Austria this Wednesday recorded more than 10,000 for the first time since April.

READ ALSO: Italy’s transport mask rule extended to September as Covid rate rises

Cases have also surged in Britain, where there has been a seven-fold increase in Omicron reinfection, according to the Office for National Statistics (ONS).

The ONS blamed the rise on the BA.4 and BA.5 variants, but also said Covid fell to the sixth most common cause of death in May, accounting for 3.3 percent of all deaths in England and Wales.

BA.5 ‘taking over’

Mircea Sofonea, an epidemiologist at the University of Montpellier, said Covid’s European summer wave could be explained by two factors.

READ ALSO: 11,000 new cases: Will Austria reintroduce restrictions as infection numbers rise?

One is declining immunity, because “the protection conferred by an infection or a vaccine dose decreases in time,” he told AFP.

The other came down to the new subvariants BA.4 and particularly BA.5, which are spreading more quickly because they appear to be both more contagious and better able to escape immunity.

Olivier Schwartz, head of the virus and immunity unit at the Pasteur Institute in Paris, said BA.5 was “taking over” because it is 10 percent more contagious than BA.2.

“We are faced with a continuous evolution of the virus, which encounters people who already have antibodies — because they have been previously infected or vaccinated — and then must find a selective advantage to be able to sneak in,” he said.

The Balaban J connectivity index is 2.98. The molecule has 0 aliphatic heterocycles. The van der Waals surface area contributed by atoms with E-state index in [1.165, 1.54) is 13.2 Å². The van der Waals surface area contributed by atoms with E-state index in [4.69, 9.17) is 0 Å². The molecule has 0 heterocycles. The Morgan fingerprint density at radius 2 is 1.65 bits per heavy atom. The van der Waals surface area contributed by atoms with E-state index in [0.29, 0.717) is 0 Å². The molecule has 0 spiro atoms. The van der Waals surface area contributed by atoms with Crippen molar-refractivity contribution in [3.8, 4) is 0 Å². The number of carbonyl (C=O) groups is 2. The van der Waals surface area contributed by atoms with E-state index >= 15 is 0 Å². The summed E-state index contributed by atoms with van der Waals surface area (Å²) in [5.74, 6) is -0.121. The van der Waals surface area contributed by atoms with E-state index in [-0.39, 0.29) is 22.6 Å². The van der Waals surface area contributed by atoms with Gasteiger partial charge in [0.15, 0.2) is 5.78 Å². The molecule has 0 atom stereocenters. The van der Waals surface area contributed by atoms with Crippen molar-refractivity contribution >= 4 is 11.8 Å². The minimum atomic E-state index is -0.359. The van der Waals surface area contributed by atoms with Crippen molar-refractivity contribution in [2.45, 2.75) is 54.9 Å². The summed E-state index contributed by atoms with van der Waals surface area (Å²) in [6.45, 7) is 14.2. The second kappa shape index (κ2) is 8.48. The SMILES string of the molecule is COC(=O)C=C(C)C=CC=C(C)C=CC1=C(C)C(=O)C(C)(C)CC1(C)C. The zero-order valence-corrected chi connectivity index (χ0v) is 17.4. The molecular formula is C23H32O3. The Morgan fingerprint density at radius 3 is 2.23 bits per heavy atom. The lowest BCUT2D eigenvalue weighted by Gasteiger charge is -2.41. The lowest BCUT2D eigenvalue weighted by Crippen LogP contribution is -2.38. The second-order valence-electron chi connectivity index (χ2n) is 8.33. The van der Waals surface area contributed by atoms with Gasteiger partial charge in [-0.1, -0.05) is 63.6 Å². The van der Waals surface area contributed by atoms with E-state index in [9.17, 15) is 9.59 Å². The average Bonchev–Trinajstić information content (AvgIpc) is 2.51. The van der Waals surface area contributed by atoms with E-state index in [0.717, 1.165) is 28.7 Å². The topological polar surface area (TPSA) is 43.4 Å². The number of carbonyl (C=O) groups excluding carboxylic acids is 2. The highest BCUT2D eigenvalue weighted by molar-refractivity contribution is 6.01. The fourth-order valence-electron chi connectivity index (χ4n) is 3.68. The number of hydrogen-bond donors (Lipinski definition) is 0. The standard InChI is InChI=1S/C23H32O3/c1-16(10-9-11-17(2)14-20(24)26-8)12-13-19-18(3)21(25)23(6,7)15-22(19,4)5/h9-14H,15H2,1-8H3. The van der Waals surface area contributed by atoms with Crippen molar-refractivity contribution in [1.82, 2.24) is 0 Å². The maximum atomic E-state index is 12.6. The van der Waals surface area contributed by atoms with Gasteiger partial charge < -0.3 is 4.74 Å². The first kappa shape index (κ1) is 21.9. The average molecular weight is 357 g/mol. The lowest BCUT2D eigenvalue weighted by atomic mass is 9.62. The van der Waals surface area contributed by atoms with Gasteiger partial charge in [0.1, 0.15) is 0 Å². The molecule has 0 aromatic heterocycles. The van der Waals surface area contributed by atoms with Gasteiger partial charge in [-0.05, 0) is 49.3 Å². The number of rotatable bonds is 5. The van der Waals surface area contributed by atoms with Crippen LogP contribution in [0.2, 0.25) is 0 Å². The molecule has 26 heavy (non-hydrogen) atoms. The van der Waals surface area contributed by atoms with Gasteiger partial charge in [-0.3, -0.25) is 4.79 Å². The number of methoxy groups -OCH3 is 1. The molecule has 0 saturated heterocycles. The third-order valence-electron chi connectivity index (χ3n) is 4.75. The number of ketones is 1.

READ ALSO: Tourists: What to do if you test positive for Covid in France

But are the new subvariants more severe?

“Based on limited data, there is no evidence of BA.4 and BA.5 being associated with increased infection severity compared to the circulating variants BA.1 and BA.2,” the European Centre for Disease Prevention and Control (ECDC) said last week.

But rising cases can result in increasing hospitalisations and deaths, the ECDC warned.

Could masks be making a comeback over summer? (Photo by OSCAR DEL POZO / AFP)

Alain Fischer, who coordinates France’s pandemic vaccine strategy, warned that the country’s hospitalisations had begun to rise, which would likely lead to more intensive care admissions and eventually more deaths.

However, in Germany, virologist Klaus Stohr told the ZDF channel that “nothing dramatic will happen in the intensive care units in hospitals”.

Return of the mask? 

The ECDC called on European countries to “remain vigilant” by maintaining testing and surveillance systems.

“It is expected that additional booster doses will be needed for those groups most at risk of severe disease, in anticipation of future waves,” it added.

Faced with rising cases, last week Italy’s government chose to extend a requirement to wear medical grade FFP2 masks on public transport until September 30.

“I want to continue to recommend protecting yourself by getting a second booster shot,” said Italy’s Health Minister Roberto Speranza, who recently tested positive for Covid.

READ ALSO: Spain to offer fourth Covid-19 vaccine dose to ‘entire population’

Fischer said France had “clearly insufficient vaccination rates” and that a second booster shot was needed.

Germany’s government is waiting on expert advice on June 30 to decide whether to reimpose mandatory mask-wearing rules indoors.

The chairman of the World Medical Association, German doctor Frank Ulrich Montgomery, has recommended a “toolbox” against the Covid wave that includes mask-wearing, vaccination and limiting the number of contacts.